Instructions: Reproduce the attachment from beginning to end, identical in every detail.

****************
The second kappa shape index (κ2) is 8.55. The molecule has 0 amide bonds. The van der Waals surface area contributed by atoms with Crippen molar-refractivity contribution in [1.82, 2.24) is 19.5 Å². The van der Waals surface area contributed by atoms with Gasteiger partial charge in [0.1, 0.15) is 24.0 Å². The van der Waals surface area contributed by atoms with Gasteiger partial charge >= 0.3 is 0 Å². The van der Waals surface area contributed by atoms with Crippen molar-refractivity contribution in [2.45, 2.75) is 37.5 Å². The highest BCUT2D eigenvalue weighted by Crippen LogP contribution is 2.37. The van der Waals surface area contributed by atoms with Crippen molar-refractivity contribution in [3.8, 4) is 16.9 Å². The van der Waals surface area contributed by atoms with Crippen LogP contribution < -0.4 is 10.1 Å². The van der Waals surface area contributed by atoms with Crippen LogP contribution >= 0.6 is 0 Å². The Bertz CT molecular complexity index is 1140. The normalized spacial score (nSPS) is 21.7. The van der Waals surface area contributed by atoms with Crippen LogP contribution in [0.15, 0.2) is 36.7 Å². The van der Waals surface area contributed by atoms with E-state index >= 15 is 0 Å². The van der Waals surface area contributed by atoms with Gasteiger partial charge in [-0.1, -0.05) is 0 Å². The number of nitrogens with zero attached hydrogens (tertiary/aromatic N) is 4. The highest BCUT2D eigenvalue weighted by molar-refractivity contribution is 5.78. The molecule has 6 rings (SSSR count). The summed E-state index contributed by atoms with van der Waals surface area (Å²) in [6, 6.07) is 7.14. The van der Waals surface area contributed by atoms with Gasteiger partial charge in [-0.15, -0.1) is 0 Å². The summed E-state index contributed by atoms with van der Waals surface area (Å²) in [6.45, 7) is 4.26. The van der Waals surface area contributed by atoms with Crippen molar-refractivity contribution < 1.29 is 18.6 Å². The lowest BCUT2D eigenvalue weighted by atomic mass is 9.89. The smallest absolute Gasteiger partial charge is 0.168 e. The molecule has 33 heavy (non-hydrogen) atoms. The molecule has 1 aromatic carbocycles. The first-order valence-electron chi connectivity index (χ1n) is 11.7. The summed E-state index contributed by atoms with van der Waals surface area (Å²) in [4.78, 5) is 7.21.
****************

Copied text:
The second kappa shape index (κ2) is 8.55. The molecule has 0 amide bonds. The van der Waals surface area contributed by atoms with Crippen molar-refractivity contribution in [1.82, 2.24) is 19.5 Å². The van der Waals surface area contributed by atoms with Gasteiger partial charge in [0.1, 0.15) is 24.0 Å². The van der Waals surface area contributed by atoms with Gasteiger partial charge >= 0.3 is 0 Å². The van der Waals surface area contributed by atoms with Crippen molar-refractivity contribution in [2.45, 2.75) is 37.5 Å². The highest BCUT2D eigenvalue weighted by Crippen LogP contribution is 2.37. The van der Waals surface area contributed by atoms with Crippen molar-refractivity contribution in [3.8, 4) is 16.9 Å². The van der Waals surface area contributed by atoms with Crippen LogP contribution < -0.4 is 10.1 Å². The van der Waals surface area contributed by atoms with Crippen LogP contribution >= 0.6 is 0 Å². The Bertz CT molecular complexity index is 1140. The normalized spacial score (nSPS) is 21.7. The van der Waals surface area contributed by atoms with Crippen LogP contribution in [0.15, 0.2) is 36.7 Å². The van der Waals surface area contributed by atoms with E-state index >= 15 is 0 Å². The van der Waals surface area contributed by atoms with Gasteiger partial charge in [-0.1, -0.05) is 0 Å². The number of nitrogens with zero attached hydrogens (tertiary/aromatic N) is 4. The highest BCUT2D eigenvalue weighted by molar-refractivity contribution is 5.78. The molecule has 6 rings (SSSR count). The summed E-state index contributed by atoms with van der Waals surface area (Å²) in [6, 6.07) is 7.14. The van der Waals surface area contributed by atoms with Gasteiger partial charge in [-0.15, -0.1) is 0 Å². The summed E-state index contributed by atoms with van der Waals surface area (Å²) in [6.45, 7) is 4.26. The van der Waals surface area contributed by atoms with Crippen molar-refractivity contribution < 1.29 is 18.6 Å². The lowest BCUT2D eigenvalue weighted by atomic mass is 9.89. The smallest absolute Gasteiger partial charge is 0.168 e. The molecule has 33 heavy (non-hydrogen) atoms. The molecule has 1 aromatic carbocycles. The first-order valence-electron chi connectivity index (χ1n) is 11.7. The summed E-state index contributed by atoms with van der Waals surface area (Å²) in [4.78, 5) is 7.21.